Friday, September 30, 2011

Changing the Approach

I have been struggling on and off for a few months in my attempts to teach Cadence a formal retrieve – the type where he waits to retrieve the object, then brings it back and sits in front position holding the object until I ask him to release to my hand.  He does play fetch with enthusiasm, and happily brings his frisbee right to my hand so we can tug a bit before I ask him to drop it, but it lacks finesse and is anything but “formal.” I taught Django a formal retrieve years ago when I had a broken arm and could do little else with the dogs.  Though I haven’t done obedience, it is one of the coolest things he knows, and lends itself very well to a lot of useful behaviors and fun tricks, so I think it is a great skill for them to have.

Cadence and I have been working with a dumbbell, which he will bring back to me, but then chucks it at me as he approaches.  I have been attempting to fix this by back-chaining the behavior, so I am first trying to teach him to hold the dumbbell for a second and release it on cue.  He quickly will grab hold of the dumbbell if presented to him, but spits it back at me immediately.  I have been unable to raise my criteria to much more than a nanosecond of tooth gripping.

begging When I start shaping behaviors, I often am sitting on the living room floor with Cadence as we work.  This was the case again the other night as we struggled with another session of “Please just hold this for half a second before chucking it at my lap.”  After a couple minutes, I stood up for some reason, maybe just to stretch, and presented the dumbbell from a standing position.  Now, seated to look up at me and with his head tilted upwards, Cadence gripped the dumbbell in the back of his mouth, and legitimately held it for a second before I gave him the release cue and took it.  All he needed to help him out was a little change of position that made the desired behavior feel either more natural or more comfortable, or just more obvious.  In a few more repetitions, I was able to have him get a good hold on it, still only for a second or two, but we now have a behavior to build on.

It reminded me that in training when we are hitting our heads against a wall, we need sometimes change our context a bit and start again from a new perspective or a new approach.  If something isn’t working, even if it is the “right” way to do something, we need to be willing to be creative and figure out what the dog needs from us to understand.

The next night, I experienced this myself.  I have been taking swim classes and lessons for the last year trying to fine tune my freestyle technique, and improve my form in the other strokes as well.  This week, we worked on breaststroke.  I have been told that the front half of my breaststroke is actually pretty good, but my kick is . . . well, it wouldn’t be considered legal in competition.  It resembles something more like an inverted scissor kick.  And unfortunately, breaststroke is mostly about the kick.  My former instructor even got in the water one day and tried to guide my legs through the correct motions, but it was as if I had some neurologic deficit that I simply could not reproduce the correct motion on my own.  I started to kind of hate breaststroke.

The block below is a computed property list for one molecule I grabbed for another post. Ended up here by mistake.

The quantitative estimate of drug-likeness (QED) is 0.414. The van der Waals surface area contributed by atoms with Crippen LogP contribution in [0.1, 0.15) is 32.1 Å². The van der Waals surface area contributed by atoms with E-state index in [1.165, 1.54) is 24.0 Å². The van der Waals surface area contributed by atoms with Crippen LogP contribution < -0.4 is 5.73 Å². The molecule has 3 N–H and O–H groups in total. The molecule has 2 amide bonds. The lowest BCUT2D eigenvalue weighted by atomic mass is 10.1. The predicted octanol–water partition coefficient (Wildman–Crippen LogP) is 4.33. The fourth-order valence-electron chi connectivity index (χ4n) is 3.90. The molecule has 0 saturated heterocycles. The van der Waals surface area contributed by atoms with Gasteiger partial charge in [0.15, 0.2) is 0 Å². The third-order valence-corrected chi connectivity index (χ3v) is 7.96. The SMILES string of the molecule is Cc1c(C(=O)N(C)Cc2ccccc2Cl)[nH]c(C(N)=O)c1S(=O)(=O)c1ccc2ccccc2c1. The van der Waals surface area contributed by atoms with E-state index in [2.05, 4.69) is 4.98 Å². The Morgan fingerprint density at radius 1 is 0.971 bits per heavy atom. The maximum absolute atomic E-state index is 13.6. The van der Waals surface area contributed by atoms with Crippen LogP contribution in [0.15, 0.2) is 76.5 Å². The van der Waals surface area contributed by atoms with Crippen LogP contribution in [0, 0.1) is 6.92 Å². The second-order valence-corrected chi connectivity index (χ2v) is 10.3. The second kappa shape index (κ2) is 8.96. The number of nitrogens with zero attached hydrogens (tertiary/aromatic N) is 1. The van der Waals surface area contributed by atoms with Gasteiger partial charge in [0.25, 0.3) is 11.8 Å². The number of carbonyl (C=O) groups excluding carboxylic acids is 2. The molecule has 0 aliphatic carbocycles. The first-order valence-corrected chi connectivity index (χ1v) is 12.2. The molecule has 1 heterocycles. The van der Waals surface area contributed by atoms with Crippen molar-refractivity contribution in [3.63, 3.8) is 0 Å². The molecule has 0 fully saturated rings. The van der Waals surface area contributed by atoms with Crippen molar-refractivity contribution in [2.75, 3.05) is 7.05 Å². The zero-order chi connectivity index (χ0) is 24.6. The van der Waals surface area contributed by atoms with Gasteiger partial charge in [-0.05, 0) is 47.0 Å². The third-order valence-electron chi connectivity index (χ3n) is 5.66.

Last night, a different instructor gave a new tip - “Start by focusing on bending your knees together straight toward the bottom of the pool.”  That mental image helped me suddenly start to put together something more closely resembling an actual breaststroke kick.  I mean, swimming being what it is, I still need to do it about 8,000 more times before it is going to look at all respectable, but I stopped feeling like I had no connection to what my knees, ankles and feet were doing.  I also finally had a behavior that I can build on.

All of my instructors are good, and all have helped me tremendously.  I don’t think that the new instructor was necessarily better than the previous one, but she happened to have the lesson for that particular skill that helped me have an “aha!'” moment in the pool.

So, this week, as I start to make a very small step towards progress in these two previous sources of frustration, I am reminded of the importance of creativity, and the need to respect the individual learner and figure out what is going to work best for them.  It is easy in both swimming and dog training to get so concerned with the ideal method for learning a flip turn, or learning weave poles, that we can become unwilling to step back if that isn’t working, and try a new approach.  But sometimes that slight flexibility is all that is needed to make something fall into place.

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